Frame? left hand "pain"..

Discussion in 'Ballroom Dance' started by Katarzyna, Oct 10, 2005.

  1. Katarzyna

    Katarzyna Well-Known Member

    i'm competing in 4 days so it better be ok.

    (you can share the story when I come back from teh nurse with good news :) )
  2. Katarzyna

    Katarzyna Well-Known Member

    went to the nurse. She said I should take some anti inflamatory meds, ice it every 15 min for 2 hours and gave me some specialists card if it doesn't go away after days...

    She also said I need to get a massage :applause: :notworth:
  3. lynn

    lynn New Member

    that's great news!! Yes, ice and take advil - btw, advil is a blood thinner so be careful - i had to learn that the hard way.....

    now cornutt can tell us the horror story that he's saving.....
  4. Katarzyna

    Katarzyna Well-Known Member

    I've been taking alieve, is that a blood thinner as well?
  5. lynn

    lynn New Member

    ibuprofen is a blood thinner - but also anti-inflammatory that's why i had to take it.... i'm not sure about alieve...need to :google: it....
  6. skwiggy

    skwiggy Well-Known Member

    I was taking a lot of aleve for awhile for my back problems. I don't know about blood thinning, but I know it can be havoc on your stomach lining, so make sure to take it with food. Like a full meal. Even if it doesn't upset your stomach yet, eventually it probably will, so make sure you take it with food.

    Even though it helped my back problems IMMENSELY, I haven't taken it for several weeks. The last time I took it I had been taking it pretty regularly for about a week, and I got very very sick.
  7. cornutt

    cornutt Well-Known Member

    It does that to me too. And I don't find it to be much more effective than asprin. You could try alternating it with buffered asprin (Excedrin, etc), or try some of the (sp?) "encoptic" aspirin that doesn't dissolve until it reaches your intestine.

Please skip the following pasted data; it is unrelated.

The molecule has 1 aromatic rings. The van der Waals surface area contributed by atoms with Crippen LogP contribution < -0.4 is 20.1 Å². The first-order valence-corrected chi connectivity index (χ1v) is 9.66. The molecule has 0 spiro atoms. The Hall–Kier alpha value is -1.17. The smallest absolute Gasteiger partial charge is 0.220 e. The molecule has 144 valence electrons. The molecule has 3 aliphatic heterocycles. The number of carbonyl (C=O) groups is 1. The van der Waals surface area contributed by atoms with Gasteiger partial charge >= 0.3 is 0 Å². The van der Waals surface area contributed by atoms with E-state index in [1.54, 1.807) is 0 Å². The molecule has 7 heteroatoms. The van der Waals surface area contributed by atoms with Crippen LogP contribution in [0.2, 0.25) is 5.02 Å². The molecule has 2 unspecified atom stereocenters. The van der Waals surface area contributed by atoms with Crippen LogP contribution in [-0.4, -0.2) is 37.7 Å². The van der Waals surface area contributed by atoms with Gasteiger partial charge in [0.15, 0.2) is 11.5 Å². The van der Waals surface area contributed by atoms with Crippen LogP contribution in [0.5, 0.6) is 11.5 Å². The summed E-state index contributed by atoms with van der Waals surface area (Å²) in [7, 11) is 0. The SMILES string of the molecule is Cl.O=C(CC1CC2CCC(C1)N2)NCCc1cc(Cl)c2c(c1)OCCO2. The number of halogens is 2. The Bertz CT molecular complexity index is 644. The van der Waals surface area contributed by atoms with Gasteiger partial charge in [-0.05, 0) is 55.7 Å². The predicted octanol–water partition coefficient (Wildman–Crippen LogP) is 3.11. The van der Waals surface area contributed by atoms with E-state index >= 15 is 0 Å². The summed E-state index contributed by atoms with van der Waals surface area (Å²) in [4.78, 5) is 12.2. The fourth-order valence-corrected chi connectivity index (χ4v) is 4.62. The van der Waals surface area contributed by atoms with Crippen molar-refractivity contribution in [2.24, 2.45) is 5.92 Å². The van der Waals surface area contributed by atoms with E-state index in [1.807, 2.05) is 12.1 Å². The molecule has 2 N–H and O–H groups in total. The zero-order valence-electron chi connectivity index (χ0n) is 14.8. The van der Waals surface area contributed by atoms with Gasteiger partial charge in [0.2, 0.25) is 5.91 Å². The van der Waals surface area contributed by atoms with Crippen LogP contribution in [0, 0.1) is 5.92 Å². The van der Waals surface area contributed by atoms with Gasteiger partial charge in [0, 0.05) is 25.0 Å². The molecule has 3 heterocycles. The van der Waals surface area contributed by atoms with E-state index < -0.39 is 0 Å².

8. cornutt

    cornutt Well-Known Member

    Great news! Probably just an inflammation in your shoulder or elbow. And yes, you need a massage. Everyone needs a massage. That's a given. :wink:

    And, since lynn asked...

    Last year, one of my wife's employees, a lady in her late 40s (I think; I'm not really sure what her age was, but she was way too young to have happen what happened to her) had a blood clot in her leg that broke loose and caused a stroke. She was driving a company car at the time, and the stroke caused her right leg to go to full lock -- she couldn't get her foot off of the accelerator! The car shot off the road, jumped a ditch, and landed in a muddy field where miraculously a chain-link fence arrested the car and held it stationary until a (very courageous) bystander got to the car and shut the engine off. They figured that ten feet to either side, and the car probably would have broken through the fence and crashed at high speed into a nearby house. So that part was good, but the aftermath is not good. She is basically paralyzed on her right side and has for the most part lost her ability to talk. Of course, she is no longer able to work, or do much of anything else. They have been giving her physical therapy, and she has regained a little movement on her right side, but the doctors don't foresee much improvement. The stroke just did too much damage.

    :cry:
  9. lynn

    lynn New Member

    so sad.... whew, but not as scary as the one egoist mentioned.....but i'm still glad i haven't had lunch yet...... i don't have much of a stomach for camp fire horror stories.....